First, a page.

Four Films by Portland Teenage Girls Hit the Big Screen

Sex trafficking. Black girls in Portland. LGBTQ safe spaces. Women street artists. This Sunday, local teenage girls screen the documentaries they spent the summer making.

By Fiona McCann August 24, 2016

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Yadira Baltier-Moreno shooting her documentary.

Image: Vox Siren

Sydney Wallis is a 16-year-old high schooler from Southeast Portland. She also just made a documentary about sex trafficking.

“I’m one of the most vulnerable populations for this,” she says. “How many other people like me don’t know about the dangers and the risks? I thought, this is something people—especially young people—need to know about.”

Her film is among four that will be shown at a Hollywood Theatre screening on Sunday, August 28, all part of a summer filmmaking program called Produced By Her, the brainchild of “creative change agency” Vox Siren.

Wallis was one of 11 girls, ranging in age from 12 to 17, who participated in the five-week media camp. As well as sex trafficking, the young filmmakers took on the experience of black girls in Portland, LGBTQ safe spaces, and women street artists.   

Seventeen-year-old North Portlander Yadira Baltier-Moreno worked with three other girls on the film about street artists. “I think it’s sad how not many people know a lot of women street artists,” she says. “I think it’s because they’re not really recognized a lot.”

Baltier-Moreno describes her initial shyness on entering the room of practical strangers, and then how relationships built as they worked on the film and tried on different roles: camera work, interviewing, producing. Speaking of the group, she says she “liked the diversity to it,” and the exchange of ideas it produced. Working on the film opened her eyes to gender inequality, too.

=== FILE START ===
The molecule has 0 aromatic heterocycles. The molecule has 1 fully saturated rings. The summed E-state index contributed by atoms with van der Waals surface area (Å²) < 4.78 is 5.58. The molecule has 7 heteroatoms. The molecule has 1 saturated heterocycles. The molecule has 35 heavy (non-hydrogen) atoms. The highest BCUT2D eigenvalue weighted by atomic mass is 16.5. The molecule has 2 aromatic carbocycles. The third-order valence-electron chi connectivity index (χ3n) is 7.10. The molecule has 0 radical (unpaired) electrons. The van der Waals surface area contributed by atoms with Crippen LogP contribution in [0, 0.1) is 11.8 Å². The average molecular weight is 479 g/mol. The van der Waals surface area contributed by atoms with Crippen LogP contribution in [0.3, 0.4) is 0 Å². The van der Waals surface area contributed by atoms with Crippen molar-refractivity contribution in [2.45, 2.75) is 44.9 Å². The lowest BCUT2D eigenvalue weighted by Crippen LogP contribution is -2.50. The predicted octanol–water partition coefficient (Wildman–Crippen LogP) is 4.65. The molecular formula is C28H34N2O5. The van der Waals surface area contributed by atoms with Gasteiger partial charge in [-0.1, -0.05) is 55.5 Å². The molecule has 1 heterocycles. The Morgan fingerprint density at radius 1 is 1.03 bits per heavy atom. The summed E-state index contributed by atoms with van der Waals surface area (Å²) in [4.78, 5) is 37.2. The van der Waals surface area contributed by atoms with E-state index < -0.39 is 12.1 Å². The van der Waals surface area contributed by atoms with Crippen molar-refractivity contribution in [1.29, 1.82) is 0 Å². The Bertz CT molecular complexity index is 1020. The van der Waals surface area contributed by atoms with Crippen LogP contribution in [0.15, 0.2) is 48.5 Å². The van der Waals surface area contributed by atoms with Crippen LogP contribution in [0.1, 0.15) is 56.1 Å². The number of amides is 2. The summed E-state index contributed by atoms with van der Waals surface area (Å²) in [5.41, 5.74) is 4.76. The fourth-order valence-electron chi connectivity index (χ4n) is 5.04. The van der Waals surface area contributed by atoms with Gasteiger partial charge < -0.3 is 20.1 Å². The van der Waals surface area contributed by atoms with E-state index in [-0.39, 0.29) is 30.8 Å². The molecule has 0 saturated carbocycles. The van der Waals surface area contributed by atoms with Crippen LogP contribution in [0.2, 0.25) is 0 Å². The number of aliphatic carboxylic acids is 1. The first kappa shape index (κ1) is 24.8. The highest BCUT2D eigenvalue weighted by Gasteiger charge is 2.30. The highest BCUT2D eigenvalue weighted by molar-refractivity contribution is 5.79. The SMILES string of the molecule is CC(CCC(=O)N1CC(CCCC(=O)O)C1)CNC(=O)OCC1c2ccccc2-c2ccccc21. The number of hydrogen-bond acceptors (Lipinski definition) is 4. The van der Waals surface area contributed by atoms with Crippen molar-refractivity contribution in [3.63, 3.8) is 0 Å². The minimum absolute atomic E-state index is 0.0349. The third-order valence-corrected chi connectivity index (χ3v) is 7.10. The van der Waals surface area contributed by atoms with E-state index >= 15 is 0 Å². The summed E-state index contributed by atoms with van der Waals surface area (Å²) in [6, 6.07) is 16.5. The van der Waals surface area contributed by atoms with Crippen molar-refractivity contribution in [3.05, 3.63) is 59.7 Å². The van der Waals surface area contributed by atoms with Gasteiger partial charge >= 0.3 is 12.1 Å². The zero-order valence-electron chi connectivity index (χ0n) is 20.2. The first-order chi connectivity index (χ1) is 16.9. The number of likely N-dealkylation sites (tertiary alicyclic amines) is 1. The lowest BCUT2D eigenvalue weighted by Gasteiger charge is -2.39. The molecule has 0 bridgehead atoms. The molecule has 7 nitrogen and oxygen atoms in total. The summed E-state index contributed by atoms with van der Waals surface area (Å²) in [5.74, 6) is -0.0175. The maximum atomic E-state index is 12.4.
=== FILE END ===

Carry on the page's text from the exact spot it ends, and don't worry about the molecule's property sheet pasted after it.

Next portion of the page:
“It just made me see men and women aren’t really equal, like I thought they were,” she says.

Wallis, too, says her eyes were opened, and she’s proud of what she and her co-filmmakers accomplished. “We worked our hardest on this film, and just knowing that a lot of people are going to see it and a lot of people are going to realize, ‘Wow, this is really an issue,’ and we’re bringing it to light—we were all super amazed by what we’ve done.”

It’s also made her reconsider her professional path. “This is an area of study or work that I probably would have never considered in my life, and now, whenever I'm watching movies, I always watch the credits and pay attention to them,” Wallis says. “It took so much work for this 10-minute documentary, and to think that one day my name could be up there on a film!”

Wallis says she's concerned about the gender imbalance in the film industry, and urges girls and women to get involved. “A man can’t tell a woman’s story from the same perspective that a woman can,” she says. “I really hope that this program and other programs like it can help bring to light how important it is for women to be in the film industry or in the spotlight to tell the story.”

Baltier-Moreno agrees, and she says Produced By Her is a good place to start. Did it change her life? “Yeah,” she says with enthusiasm. “It should be required for all girls!”

The Produced By Her films, as well as films from the POWGirls summer workshops, screen at 5 pm Sunday, Aug 28 at the Hollywood Theatre, with a panel discussion to follow.

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